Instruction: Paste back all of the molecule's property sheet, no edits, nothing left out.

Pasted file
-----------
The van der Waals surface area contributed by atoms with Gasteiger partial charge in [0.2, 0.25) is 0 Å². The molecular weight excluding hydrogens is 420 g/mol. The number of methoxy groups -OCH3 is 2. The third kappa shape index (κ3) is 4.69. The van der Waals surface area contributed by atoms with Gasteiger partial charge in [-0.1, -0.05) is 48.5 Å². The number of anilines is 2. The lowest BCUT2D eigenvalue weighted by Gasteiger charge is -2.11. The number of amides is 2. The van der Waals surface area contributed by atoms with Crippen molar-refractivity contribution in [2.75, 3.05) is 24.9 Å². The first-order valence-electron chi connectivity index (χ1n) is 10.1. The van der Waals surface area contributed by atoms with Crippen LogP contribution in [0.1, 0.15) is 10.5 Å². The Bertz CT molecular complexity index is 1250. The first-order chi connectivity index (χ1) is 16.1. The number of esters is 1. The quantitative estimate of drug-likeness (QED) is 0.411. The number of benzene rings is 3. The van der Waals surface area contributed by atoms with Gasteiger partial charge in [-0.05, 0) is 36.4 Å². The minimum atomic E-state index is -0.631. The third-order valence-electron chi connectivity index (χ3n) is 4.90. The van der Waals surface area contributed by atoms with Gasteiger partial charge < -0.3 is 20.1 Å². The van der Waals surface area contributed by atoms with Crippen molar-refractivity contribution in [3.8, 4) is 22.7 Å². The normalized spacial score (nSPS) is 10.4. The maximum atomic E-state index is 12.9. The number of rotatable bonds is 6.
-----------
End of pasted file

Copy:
The van der Waals surface area contributed by atoms with Gasteiger partial charge in [0.2, 0.25) is 0 Å². The molecular weight excluding hydrogens is 420 g/mol. The number of methoxy groups -OCH3 is 2. The third kappa shape index (κ3) is 4.69. The van der Waals surface area contributed by atoms with Gasteiger partial charge in [-0.1, -0.05) is 48.5 Å². The number of anilines is 2. The lowest BCUT2D eigenvalue weighted by Gasteiger charge is -2.11. The number of amides is 2. The van der Waals surface area contributed by atoms with Crippen molar-refractivity contribution in [2.75, 3.05) is 24.9 Å². The first-order valence-electron chi connectivity index (χ1n) is 10.1. The van der Waals surface area contributed by atoms with Crippen LogP contribution in [0.1, 0.15) is 10.5 Å². The Bertz CT molecular complexity index is 1250. The first-order chi connectivity index (χ1) is 16.1. The number of esters is 1. The quantitative estimate of drug-likeness (QED) is 0.411. The number of benzene rings is 3. The van der Waals surface area contributed by atoms with Gasteiger partial charge in [-0.05, 0) is 36.4 Å². The minimum atomic E-state index is -0.631. The third-order valence-electron chi connectivity index (χ3n) is 4.90. The van der Waals surface area contributed by atoms with Gasteiger partial charge < -0.3 is 20.1 Å². The van der Waals surface area contributed by atoms with Crippen molar-refractivity contribution in [3.8, 4) is 22.7 Å². The normalized spacial score (nSPS) is 10.4. The maximum atomic E-state index is 12.9. The number of rotatable bonds is 6.